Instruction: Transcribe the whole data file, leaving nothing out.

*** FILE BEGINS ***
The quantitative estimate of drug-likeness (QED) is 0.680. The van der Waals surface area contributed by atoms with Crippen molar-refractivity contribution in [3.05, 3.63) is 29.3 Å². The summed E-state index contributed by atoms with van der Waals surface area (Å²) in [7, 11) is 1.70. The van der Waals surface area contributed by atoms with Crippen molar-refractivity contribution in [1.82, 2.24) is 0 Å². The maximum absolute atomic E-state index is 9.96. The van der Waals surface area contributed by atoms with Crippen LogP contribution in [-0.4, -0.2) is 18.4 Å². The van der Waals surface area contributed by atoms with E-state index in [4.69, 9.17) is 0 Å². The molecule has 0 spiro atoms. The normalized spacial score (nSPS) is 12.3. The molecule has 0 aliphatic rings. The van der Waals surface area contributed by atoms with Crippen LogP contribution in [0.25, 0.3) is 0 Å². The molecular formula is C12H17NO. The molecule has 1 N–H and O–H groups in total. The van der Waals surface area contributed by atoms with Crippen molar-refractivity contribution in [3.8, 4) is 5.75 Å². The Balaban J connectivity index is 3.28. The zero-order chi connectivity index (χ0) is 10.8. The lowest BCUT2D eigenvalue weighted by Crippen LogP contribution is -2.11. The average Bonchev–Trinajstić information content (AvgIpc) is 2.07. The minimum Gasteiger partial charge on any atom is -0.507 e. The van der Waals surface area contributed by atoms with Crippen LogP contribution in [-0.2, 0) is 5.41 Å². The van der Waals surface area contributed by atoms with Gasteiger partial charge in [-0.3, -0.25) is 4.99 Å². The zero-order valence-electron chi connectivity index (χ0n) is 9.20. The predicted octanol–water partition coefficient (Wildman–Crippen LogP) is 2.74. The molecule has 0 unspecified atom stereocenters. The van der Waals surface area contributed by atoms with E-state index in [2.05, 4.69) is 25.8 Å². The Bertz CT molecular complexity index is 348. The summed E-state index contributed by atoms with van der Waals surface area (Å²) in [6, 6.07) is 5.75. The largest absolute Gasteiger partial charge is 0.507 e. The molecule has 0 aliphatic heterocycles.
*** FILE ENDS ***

The quantitative estimate of drug-likeness (QED) is 0.680. The van der Waals surface area contributed by atoms with Crippen molar-refractivity contribution in [3.05, 3.63) is 29.3 Å². The summed E-state index contributed by atoms with van der Waals surface area (Å²) in [7, 11) is 1.70. The van der Waals surface area contributed by atoms with Crippen molar-refractivity contribution in [1.82, 2.24) is 0 Å². The maximum absolute atomic E-state index is 9.96. The van der Waals surface area contributed by atoms with Crippen LogP contribution in [-0.4, -0.2) is 18.4 Å². The van der Waals surface area contributed by atoms with E-state index in [4.69, 9.17) is 0 Å². The molecule has 0 spiro atoms. The normalized spacial score (nSPS) is 12.3. The molecule has 0 aliphatic rings. The van der Waals surface area contributed by atoms with Crippen LogP contribution in [0.25, 0.3) is 0 Å². The molecular formula is C12H17NO. The molecule has 1 N–H and O–H groups in total. The van der Waals surface area contributed by atoms with Crippen molar-refractivity contribution in [3.8, 4) is 5.75 Å². The Balaban J connectivity index is 3.28. The zero-order chi connectivity index (χ0) is 10.8. The lowest BCUT2D eigenvalue weighted by Crippen LogP contribution is -2.11. The average Bonchev–Trinajstić information content (AvgIpc) is 2.07. The minimum Gasteiger partial charge on any atom is -0.507 e. The van der Waals surface area contributed by atoms with Crippen LogP contribution in [-0.2, 0) is 5.41 Å². The van der Waals surface area contributed by atoms with Gasteiger partial charge in [-0.3, -0.25) is 4.99 Å². The zero-order valence-electron chi connectivity index (χ0n) is 9.20. The predicted octanol–water partition coefficient (Wildman–Crippen LogP) is 2.74. The molecule has 0 unspecified atom stereocenters. The van der Waals surface area contributed by atoms with E-state index in [2.05, 4.69) is 25.8 Å². The Bertz CT molecular complexity index is 348. The summed E-state index contributed by atoms with van der Waals surface area (Å²) in [6, 6.07) is 5.75. The largest absolute Gasteiger partial charge is 0.507 e. The molecule has 0 aliphatic heterocycles.